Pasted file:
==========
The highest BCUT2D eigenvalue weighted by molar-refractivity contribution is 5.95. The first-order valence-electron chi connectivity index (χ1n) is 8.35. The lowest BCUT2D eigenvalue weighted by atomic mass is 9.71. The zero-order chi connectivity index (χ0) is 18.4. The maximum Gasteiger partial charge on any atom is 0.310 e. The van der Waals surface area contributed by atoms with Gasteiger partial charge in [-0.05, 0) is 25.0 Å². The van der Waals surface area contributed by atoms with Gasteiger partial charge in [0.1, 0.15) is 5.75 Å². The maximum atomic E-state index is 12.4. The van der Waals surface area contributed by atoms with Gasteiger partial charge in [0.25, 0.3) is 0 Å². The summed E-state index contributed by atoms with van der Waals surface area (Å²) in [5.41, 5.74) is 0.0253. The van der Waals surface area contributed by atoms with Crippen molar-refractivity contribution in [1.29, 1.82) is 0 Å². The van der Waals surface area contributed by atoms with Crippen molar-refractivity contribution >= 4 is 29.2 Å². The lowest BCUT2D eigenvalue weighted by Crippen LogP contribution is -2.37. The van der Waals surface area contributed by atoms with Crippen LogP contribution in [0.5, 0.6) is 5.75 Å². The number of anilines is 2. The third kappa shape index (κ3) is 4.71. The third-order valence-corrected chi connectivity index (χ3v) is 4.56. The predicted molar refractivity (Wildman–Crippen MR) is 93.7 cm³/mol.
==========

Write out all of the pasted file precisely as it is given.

The highest BCUT2D eigenvalue weighted by molar-refractivity contribution is 5.95. The first-order valence-electron chi connectivity index (χ1n) is 8.35. The lowest BCUT2D eigenvalue weighted by atomic mass is 9.71. The zero-order chi connectivity index (χ0) is 18.4. The maximum Gasteiger partial charge on any atom is 0.310 e. The van der Waals surface area contributed by atoms with Gasteiger partial charge in [-0.05, 0) is 25.0 Å². The van der Waals surface area contributed by atoms with Gasteiger partial charge in [0.1, 0.15) is 5.75 Å². The maximum atomic E-state index is 12.4. The van der Waals surface area contributed by atoms with Gasteiger partial charge in [0.25, 0.3) is 0 Å². The summed E-state index contributed by atoms with van der Waals surface area (Å²) in [5.41, 5.74) is 0.0253. The van der Waals surface area contributed by atoms with Crippen molar-refractivity contribution in [1.29, 1.82) is 0 Å². The van der Waals surface area contributed by atoms with Crippen molar-refractivity contribution >= 4 is 29.2 Å². The lowest BCUT2D eigenvalue weighted by Crippen LogP contribution is -2.37. The van der Waals surface area contributed by atoms with Crippen LogP contribution in [0.5, 0.6) is 5.75 Å². The number of anilines is 2. The third kappa shape index (κ3) is 4.71. The third-order valence-corrected chi connectivity index (χ3v) is 4.56. The predicted molar refractivity (Wildman–Crippen MR) is 93.7 cm³/mol.